34 letters that seem to be in the range of R to Y. Paired that would be 17 characters which is good for a passcode.
Let’s start by making pairs
sv su ss ux ux rx tq rv rx tq tu rv uu uz uy ru sr
Notice how lots of pairs start with S and look at where numbers should fall, they all start with U. Knowing that in Ascii numbers starts with either 4 or 5, how can we make U=5? Well U is 5 letters before Z.
To make things a bit easier Atbash the string
he hf hh fc fc ic gj ie ic gj gf ie ff fa fb if hi
Convert letters to numbers, a=0
74 75 77 52 52 82 69 84 82 69 65 84 55 50 51 85 78
Convert decimal to Ascii
30 letters, no specific range. Let’s go through the cipher routine.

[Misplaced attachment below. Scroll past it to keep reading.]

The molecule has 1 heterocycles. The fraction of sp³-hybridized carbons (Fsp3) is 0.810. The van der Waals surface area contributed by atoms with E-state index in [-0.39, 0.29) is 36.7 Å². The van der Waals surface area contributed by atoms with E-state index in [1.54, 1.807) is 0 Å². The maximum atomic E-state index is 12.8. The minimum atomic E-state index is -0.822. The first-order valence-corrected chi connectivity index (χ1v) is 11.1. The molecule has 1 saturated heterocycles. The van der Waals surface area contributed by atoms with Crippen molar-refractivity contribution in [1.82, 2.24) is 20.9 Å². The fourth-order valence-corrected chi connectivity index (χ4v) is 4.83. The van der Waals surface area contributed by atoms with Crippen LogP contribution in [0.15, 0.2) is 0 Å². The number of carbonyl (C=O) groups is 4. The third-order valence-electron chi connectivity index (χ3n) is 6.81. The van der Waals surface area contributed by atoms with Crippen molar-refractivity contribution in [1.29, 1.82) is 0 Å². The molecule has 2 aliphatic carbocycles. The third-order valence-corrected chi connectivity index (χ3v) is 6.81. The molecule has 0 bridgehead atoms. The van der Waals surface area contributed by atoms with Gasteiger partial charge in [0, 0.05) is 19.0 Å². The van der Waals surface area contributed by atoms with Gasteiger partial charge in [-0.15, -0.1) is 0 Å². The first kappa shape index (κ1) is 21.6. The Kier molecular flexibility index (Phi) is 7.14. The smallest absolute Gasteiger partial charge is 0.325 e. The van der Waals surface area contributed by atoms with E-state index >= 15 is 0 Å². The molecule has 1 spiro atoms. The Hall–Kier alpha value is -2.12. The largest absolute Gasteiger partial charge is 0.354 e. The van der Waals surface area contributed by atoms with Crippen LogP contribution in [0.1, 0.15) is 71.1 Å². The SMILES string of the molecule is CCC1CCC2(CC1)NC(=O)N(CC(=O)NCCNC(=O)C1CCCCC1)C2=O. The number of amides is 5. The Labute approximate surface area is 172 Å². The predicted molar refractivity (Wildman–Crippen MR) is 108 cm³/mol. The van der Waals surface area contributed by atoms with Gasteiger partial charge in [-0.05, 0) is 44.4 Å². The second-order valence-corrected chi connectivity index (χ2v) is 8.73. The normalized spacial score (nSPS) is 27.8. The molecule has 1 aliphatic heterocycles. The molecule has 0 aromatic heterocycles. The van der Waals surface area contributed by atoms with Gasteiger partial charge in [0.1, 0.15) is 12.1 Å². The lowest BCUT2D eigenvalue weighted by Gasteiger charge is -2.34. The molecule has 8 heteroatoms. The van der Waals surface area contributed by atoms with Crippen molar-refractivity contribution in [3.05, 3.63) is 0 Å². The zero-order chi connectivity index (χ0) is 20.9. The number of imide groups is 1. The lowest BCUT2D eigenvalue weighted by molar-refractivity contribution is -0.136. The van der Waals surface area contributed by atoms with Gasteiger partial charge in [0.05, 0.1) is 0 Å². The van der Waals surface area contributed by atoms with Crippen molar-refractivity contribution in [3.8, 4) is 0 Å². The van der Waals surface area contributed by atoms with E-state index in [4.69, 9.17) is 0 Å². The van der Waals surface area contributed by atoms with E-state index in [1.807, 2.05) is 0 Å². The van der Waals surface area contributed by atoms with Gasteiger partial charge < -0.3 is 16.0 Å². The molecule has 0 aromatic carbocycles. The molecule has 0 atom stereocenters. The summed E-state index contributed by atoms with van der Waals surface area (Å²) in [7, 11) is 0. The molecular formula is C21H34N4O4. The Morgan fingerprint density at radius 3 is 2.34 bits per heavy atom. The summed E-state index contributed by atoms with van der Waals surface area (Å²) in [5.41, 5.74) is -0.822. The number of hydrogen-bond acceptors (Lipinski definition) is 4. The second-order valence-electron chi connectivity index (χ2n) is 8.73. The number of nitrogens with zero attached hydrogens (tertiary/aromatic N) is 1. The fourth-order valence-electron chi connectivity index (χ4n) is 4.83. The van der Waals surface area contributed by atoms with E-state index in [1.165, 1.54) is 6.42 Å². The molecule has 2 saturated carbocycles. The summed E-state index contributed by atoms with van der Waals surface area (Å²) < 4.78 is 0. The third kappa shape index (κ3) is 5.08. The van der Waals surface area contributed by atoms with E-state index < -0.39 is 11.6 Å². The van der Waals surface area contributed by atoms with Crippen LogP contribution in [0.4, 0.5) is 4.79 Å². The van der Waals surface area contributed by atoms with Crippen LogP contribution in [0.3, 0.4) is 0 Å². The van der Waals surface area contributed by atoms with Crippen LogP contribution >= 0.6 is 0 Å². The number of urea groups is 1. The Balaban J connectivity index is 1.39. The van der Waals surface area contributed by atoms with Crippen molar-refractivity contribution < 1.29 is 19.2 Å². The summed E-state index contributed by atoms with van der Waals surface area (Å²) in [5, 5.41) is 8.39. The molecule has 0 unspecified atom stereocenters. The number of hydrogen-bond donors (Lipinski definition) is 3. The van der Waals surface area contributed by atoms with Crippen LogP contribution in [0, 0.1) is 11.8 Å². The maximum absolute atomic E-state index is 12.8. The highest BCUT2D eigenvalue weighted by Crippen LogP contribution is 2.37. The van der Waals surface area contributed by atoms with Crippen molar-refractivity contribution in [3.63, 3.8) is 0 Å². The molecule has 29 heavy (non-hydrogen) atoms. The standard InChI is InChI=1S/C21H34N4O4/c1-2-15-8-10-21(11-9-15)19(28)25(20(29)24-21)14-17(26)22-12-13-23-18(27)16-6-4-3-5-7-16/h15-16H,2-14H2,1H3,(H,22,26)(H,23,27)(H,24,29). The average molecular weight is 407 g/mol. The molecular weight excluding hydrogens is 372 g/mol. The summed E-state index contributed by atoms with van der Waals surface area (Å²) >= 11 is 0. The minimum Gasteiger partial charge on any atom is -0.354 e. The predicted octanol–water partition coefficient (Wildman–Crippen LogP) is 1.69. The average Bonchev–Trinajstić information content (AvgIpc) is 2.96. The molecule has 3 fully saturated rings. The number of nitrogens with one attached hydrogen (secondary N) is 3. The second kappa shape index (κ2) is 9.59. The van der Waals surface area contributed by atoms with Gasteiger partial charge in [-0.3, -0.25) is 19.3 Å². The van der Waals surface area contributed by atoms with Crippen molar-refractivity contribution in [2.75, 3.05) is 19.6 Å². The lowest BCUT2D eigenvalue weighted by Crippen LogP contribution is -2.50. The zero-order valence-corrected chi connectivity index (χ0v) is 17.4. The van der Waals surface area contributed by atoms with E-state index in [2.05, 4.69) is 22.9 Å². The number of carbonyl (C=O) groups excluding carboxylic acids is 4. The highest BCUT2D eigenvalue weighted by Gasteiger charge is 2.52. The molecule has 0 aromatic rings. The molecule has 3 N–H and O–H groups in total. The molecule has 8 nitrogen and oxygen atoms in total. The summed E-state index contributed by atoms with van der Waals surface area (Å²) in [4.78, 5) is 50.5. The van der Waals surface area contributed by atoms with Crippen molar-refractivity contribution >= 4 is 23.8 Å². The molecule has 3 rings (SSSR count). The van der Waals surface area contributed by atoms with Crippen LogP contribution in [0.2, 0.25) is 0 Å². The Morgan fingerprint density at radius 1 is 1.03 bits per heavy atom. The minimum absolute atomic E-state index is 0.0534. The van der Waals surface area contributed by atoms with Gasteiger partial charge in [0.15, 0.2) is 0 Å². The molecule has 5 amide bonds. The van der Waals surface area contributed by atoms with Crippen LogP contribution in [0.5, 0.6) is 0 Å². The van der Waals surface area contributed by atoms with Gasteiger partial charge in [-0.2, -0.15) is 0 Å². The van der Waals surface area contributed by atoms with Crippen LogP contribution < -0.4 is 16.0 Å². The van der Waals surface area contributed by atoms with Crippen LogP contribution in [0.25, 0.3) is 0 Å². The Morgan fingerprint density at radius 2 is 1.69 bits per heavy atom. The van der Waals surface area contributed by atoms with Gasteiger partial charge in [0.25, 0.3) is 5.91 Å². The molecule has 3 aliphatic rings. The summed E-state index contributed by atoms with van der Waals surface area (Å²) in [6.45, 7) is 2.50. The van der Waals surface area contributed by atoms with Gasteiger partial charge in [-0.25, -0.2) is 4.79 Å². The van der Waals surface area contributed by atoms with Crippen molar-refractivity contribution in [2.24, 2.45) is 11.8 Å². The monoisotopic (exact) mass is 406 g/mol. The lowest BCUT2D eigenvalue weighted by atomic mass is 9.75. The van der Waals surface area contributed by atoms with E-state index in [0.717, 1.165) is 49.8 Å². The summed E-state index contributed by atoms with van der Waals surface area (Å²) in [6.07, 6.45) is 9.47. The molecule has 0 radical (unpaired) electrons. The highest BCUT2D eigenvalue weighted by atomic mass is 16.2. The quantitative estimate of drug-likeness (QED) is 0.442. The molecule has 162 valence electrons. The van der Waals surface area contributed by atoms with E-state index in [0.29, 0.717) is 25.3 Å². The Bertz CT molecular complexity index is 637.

[hint]Don’t think this cipher has been used since the passcode format change. A might help you :p[/hint]
Atbash, ROT, morse, transposition didn’t give any good results. Next option would be Vigenere but now that the passcode format doesn’t start with numbers it’s a bit harder to brute force. But… there is always Vigenere Autokey with A has the passphrase.
Note that they only way we knew that is that it has been used in the past.
Mix of letters and numbers but that “,” should hint you on what cipher to use
[hint]You’ll need to look at the tool at the tip of your fingers in a different way[/hint]
With that comma it hints to a classic keyboard mirror cipher. We’ve had a few in the past where it was 1=0, q=p, a=; and z=/ but this one is the other way round: 1=z q=a.